Now I won’t endorse the following approach because of its ethical (and possible legal) ramifications. Given the success rate of direct referrals when applying for most companies, a secondary anonymous market has opened up on platforms such as Rooftop Slushie where employees will essentially sell you a referral. Proceed with caution.

Now that we discussed the two active strategies…

Let’s construct some way to quantify and monitor our efforts. This isn’t difficult. Here is my approach.

I have a spreadsheet with the following columns:

  • Company (Self-Explanatory)
  • Position (Self-Explanatory)
  • Location (Self-Explanatory)
  • Status (I use one or two-letter abbreviations for the different statuses)

    • A - Applied
    • AR - Application Rejected
    • P - Phone/Video Screen
    • PR - Phone/Video Screen Rejected
    • I - Interview (Physical or otherwise)
    • IR - Interview Rejected
    • O - Offer
    • TD - Turned Down
    • CA - Coding Assessment
  • Started (The date when initially applied)
  • Last Updated (The date of the last status change)
  • Duration (The duration of the entire process (if it actually ended formally))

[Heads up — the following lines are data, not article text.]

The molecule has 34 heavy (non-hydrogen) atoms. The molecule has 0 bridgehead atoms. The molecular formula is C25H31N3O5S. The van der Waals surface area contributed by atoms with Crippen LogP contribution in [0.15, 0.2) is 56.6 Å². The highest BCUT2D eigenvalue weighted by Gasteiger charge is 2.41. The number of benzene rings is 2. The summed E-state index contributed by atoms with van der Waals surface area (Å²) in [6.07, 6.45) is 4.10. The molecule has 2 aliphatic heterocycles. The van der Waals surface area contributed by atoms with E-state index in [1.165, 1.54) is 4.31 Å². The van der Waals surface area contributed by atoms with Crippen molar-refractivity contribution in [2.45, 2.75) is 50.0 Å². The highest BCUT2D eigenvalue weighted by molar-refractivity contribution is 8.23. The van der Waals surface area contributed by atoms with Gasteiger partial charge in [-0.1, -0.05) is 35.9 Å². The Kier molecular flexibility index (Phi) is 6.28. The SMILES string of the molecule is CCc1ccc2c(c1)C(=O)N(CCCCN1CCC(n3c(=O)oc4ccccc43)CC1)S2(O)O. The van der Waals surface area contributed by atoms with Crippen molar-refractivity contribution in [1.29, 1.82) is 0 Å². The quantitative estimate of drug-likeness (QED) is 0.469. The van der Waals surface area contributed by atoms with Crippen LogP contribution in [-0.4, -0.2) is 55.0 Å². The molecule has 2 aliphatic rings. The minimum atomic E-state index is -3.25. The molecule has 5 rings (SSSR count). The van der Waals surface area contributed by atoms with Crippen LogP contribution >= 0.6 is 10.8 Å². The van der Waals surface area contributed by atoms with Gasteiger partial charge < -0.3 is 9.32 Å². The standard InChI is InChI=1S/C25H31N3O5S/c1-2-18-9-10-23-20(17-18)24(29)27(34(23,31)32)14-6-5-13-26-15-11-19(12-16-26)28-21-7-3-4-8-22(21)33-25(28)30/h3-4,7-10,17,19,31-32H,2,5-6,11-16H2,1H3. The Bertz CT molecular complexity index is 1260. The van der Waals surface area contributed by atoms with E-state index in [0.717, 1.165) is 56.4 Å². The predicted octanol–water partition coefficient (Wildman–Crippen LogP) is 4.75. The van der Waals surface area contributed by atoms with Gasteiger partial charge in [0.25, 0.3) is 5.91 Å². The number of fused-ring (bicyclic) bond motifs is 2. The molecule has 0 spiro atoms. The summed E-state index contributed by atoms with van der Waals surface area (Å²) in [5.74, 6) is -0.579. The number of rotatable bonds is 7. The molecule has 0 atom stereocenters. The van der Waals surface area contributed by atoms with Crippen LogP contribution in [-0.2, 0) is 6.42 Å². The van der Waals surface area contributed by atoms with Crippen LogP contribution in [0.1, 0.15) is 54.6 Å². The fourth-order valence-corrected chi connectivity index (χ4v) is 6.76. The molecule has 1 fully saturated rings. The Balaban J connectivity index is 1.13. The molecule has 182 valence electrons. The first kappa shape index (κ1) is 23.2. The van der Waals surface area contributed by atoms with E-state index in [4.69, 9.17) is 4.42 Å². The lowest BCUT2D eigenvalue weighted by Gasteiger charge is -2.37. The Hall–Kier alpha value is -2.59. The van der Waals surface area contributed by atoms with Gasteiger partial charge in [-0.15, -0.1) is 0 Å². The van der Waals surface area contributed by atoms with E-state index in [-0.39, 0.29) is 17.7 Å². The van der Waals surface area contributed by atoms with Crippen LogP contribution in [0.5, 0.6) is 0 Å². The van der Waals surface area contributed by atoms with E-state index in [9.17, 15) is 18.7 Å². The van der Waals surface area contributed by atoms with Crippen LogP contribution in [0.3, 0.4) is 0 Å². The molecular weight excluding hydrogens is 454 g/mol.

• The duration also provides an idea of when to expect a response from a company for an application or even how long the entire hiring process typically takes (if it proceeds that far).

Each row represents an application.

I also include summary information that includes the number of applications, and the number/percentages of each stage or status reached and even provides an idea of how many applications received a response (positive or otherwise).

As you continue to apply to job positions and populate this spreadsheet, you can review the effectiveness of your efforts in a quantified manner and then proceed to cry yourself to sleep at night.

Software Developer Career Tips

12 February, 2020
A collection of posts detailing much of the information that I've learned in recent years when considering a significant career move.
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Blake Adams is a writer, software developer, technical consultant, and financial independence enthusiast living in Oxford, MS.